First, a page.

From Simple English Wikipedia, the free encyclopedia

A courante (Italian: corrente) is a dance that was popular in Baroque music in the 17th and early 18th centuries. The word comes from the French word for to "run".

The courante was a fast, running dance with 3 beats in a bar (the time signature was often 3/2, although sometimes it was 3/4). During the 17th century the French courante started to become slower than the Italian corrente, and it often had more counterpoint (imitating parts). However, this was not a strict rule, and the courantes that Bach wrote were both Italian and French in style, and sometimes he called them "courante" and sometimes "corrente".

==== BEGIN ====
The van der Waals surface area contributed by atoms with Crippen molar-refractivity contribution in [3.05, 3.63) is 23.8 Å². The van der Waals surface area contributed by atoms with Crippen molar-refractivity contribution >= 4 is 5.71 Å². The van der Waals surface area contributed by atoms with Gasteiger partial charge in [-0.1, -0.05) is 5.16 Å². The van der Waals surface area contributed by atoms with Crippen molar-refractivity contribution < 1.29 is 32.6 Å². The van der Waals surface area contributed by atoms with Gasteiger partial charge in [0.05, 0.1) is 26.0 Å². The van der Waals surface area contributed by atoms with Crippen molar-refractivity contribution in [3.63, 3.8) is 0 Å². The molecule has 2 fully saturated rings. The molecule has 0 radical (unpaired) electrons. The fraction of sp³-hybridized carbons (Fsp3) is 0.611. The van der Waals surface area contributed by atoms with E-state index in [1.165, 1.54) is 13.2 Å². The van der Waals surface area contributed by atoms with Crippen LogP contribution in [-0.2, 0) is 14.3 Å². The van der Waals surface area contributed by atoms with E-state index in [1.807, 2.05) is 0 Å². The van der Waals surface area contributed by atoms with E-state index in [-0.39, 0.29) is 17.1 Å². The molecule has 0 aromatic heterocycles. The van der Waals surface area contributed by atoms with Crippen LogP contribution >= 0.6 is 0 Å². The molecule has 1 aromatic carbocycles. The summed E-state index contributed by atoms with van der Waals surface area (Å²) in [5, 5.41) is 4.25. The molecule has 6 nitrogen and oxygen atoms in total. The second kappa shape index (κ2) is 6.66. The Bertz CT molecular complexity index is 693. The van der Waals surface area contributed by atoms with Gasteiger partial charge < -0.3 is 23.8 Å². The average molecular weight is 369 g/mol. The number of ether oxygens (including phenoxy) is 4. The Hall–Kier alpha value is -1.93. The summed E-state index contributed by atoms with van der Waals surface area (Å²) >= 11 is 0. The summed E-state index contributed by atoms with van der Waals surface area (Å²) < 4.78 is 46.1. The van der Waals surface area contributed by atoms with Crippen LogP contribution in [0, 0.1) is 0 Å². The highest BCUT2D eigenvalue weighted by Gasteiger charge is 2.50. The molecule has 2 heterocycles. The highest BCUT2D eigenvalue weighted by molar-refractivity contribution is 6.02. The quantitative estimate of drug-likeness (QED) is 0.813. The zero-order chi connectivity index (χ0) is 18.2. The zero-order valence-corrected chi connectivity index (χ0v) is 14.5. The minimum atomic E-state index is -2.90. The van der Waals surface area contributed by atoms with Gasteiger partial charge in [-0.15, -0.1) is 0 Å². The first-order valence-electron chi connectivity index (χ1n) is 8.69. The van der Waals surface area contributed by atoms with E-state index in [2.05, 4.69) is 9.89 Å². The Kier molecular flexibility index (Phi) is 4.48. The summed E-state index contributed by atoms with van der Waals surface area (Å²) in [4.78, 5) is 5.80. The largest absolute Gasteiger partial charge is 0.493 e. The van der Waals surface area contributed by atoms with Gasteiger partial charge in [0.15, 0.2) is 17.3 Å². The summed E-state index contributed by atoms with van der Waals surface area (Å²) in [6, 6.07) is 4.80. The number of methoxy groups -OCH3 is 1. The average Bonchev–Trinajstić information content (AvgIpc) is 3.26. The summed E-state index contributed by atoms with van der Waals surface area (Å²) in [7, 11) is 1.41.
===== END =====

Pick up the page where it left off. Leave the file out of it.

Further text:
Composers of the Baroque period often composed a group of several dances. This was called a suite. There was usually an allemande, then the courante was the second dance, followed by a sarabande and a gigue and sometimes one or two other dances or as well.